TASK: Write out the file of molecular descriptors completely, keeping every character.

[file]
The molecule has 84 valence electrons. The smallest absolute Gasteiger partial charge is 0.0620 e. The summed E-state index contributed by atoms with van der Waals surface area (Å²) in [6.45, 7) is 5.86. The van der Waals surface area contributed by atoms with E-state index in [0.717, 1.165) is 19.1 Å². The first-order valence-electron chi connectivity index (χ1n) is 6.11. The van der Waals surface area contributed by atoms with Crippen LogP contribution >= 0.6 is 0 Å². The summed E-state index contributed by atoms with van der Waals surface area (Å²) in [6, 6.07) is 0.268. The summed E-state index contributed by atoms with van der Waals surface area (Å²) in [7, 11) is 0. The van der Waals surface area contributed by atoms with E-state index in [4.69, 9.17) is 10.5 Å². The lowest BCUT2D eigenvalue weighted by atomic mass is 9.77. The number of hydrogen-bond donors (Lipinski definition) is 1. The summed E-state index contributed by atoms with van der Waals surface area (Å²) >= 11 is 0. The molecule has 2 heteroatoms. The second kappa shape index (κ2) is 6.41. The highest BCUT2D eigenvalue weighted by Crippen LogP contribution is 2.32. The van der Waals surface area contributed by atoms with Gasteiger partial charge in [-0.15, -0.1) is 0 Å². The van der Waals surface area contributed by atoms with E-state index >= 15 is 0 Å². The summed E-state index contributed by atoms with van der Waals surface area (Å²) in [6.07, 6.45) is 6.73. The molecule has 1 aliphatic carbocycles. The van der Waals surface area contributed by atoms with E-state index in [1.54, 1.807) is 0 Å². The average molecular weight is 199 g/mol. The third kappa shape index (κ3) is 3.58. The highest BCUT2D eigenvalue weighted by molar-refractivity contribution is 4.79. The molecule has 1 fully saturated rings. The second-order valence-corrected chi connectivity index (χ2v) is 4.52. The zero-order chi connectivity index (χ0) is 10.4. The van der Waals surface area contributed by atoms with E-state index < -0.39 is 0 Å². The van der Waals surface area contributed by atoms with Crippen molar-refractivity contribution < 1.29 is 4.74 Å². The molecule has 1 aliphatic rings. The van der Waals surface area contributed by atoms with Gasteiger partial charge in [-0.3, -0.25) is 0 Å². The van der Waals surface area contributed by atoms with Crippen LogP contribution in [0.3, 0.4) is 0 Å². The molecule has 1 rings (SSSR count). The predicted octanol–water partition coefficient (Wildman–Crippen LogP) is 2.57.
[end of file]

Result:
The molecule has 84 valence electrons. The smallest absolute Gasteiger partial charge is 0.0620 e. The summed E-state index contributed by atoms with van der Waals surface area (Å²) in [6.45, 7) is 5.86. The van der Waals surface area contributed by atoms with E-state index in [0.717, 1.165) is 19.1 Å². The first-order valence-electron chi connectivity index (χ1n) is 6.11. The van der Waals surface area contributed by atoms with Crippen LogP contribution >= 0.6 is 0 Å². The summed E-state index contributed by atoms with van der Waals surface area (Å²) in [6, 6.07) is 0.268. The summed E-state index contributed by atoms with van der Waals surface area (Å²) in [7, 11) is 0. The van der Waals surface area contributed by atoms with E-state index in [4.69, 9.17) is 10.5 Å². The lowest BCUT2D eigenvalue weighted by atomic mass is 9.77. The number of hydrogen-bond donors (Lipinski definition) is 1. The summed E-state index contributed by atoms with van der Waals surface area (Å²) >= 11 is 0. The molecule has 2 heteroatoms. The second kappa shape index (κ2) is 6.41. The highest BCUT2D eigenvalue weighted by Crippen LogP contribution is 2.32. The van der Waals surface area contributed by atoms with Gasteiger partial charge in [-0.15, -0.1) is 0 Å². The van der Waals surface area contributed by atoms with E-state index >= 15 is 0 Å². The summed E-state index contributed by atoms with van der Waals surface area (Å²) in [6.07, 6.45) is 6.73. The molecule has 1 aliphatic carbocycles. The van der Waals surface area contributed by atoms with E-state index in [1.54, 1.807) is 0 Å². The average molecular weight is 199 g/mol. The third kappa shape index (κ3) is 3.58. The highest BCUT2D eigenvalue weighted by molar-refractivity contribution is 4.79. The molecule has 1 fully saturated rings. The second-order valence-corrected chi connectivity index (χ2v) is 4.52. The zero-order chi connectivity index (χ0) is 10.4. The van der Waals surface area contributed by atoms with E-state index < -0.39 is 0 Å². The van der Waals surface area contributed by atoms with Crippen molar-refractivity contribution < 1.29 is 4.74 Å². The molecule has 1 aliphatic rings. The van der Waals surface area contributed by atoms with Gasteiger partial charge in [-0.3, -0.25) is 0 Å². The van der Waals surface area contributed by atoms with Crippen LogP contribution in [0.3, 0.4) is 0 Å². The molecule has 1 rings (SSSR count). The predicted octanol–water partition coefficient (Wildman–Crippen LogP) is 2.57.